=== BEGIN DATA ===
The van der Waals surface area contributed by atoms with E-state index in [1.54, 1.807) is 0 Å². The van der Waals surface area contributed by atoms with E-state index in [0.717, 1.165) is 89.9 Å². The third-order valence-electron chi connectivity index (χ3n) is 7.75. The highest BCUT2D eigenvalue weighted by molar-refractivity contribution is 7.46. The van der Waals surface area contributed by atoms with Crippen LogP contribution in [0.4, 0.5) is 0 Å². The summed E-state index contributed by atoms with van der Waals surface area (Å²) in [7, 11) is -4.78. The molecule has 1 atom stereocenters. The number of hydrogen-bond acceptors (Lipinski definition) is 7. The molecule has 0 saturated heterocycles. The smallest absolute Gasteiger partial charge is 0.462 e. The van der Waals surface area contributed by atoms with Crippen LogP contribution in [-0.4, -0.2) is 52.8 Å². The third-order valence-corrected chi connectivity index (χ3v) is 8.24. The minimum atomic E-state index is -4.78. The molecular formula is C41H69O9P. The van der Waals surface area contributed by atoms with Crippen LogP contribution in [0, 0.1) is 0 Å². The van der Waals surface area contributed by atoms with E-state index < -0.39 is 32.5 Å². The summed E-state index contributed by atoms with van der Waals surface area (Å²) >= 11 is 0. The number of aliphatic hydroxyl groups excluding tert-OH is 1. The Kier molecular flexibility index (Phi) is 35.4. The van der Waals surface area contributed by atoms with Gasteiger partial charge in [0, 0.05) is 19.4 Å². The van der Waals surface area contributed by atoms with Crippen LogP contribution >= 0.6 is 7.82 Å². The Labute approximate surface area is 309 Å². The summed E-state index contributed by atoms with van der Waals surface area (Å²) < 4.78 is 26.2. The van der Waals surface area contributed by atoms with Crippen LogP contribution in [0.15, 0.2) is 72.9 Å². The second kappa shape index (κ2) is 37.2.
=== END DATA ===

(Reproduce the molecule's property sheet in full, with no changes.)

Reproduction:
The van der Waals surface area contributed by atoms with E-state index in [1.54, 1.807) is 0 Å². The van der Waals surface area contributed by atoms with E-state index in [0.717, 1.165) is 89.9 Å². The third-order valence-electron chi connectivity index (χ3n) is 7.75. The highest BCUT2D eigenvalue weighted by molar-refractivity contribution is 7.46. The van der Waals surface area contributed by atoms with Crippen LogP contribution in [0.4, 0.5) is 0 Å². The summed E-state index contributed by atoms with van der Waals surface area (Å²) in [7, 11) is -4.78. The molecule has 1 atom stereocenters. The number of hydrogen-bond acceptors (Lipinski definition) is 7. The molecule has 0 saturated heterocycles. The smallest absolute Gasteiger partial charge is 0.462 e. The van der Waals surface area contributed by atoms with Crippen LogP contribution in [-0.4, -0.2) is 52.8 Å². The third-order valence-corrected chi connectivity index (χ3v) is 8.24. The minimum atomic E-state index is -4.78. The molecular formula is C41H69O9P. The van der Waals surface area contributed by atoms with Crippen LogP contribution in [0, 0.1) is 0 Å². The van der Waals surface area contributed by atoms with E-state index < -0.39 is 32.5 Å². The summed E-state index contributed by atoms with van der Waals surface area (Å²) >= 11 is 0. The number of aliphatic hydroxyl groups excluding tert-OH is 1. The Kier molecular flexibility index (Phi) is 35.4. The van der Waals surface area contributed by atoms with Gasteiger partial charge in [0, 0.05) is 19.4 Å². The van der Waals surface area contributed by atoms with Crippen LogP contribution >= 0.6 is 7.82 Å². The Labute approximate surface area is 309 Å². The summed E-state index contributed by atoms with van der Waals surface area (Å²) < 4.78 is 26.2. The van der Waals surface area contributed by atoms with Crippen LogP contribution in [0.15, 0.2) is 72.9 Å². The second kappa shape index (κ2) is 37.2.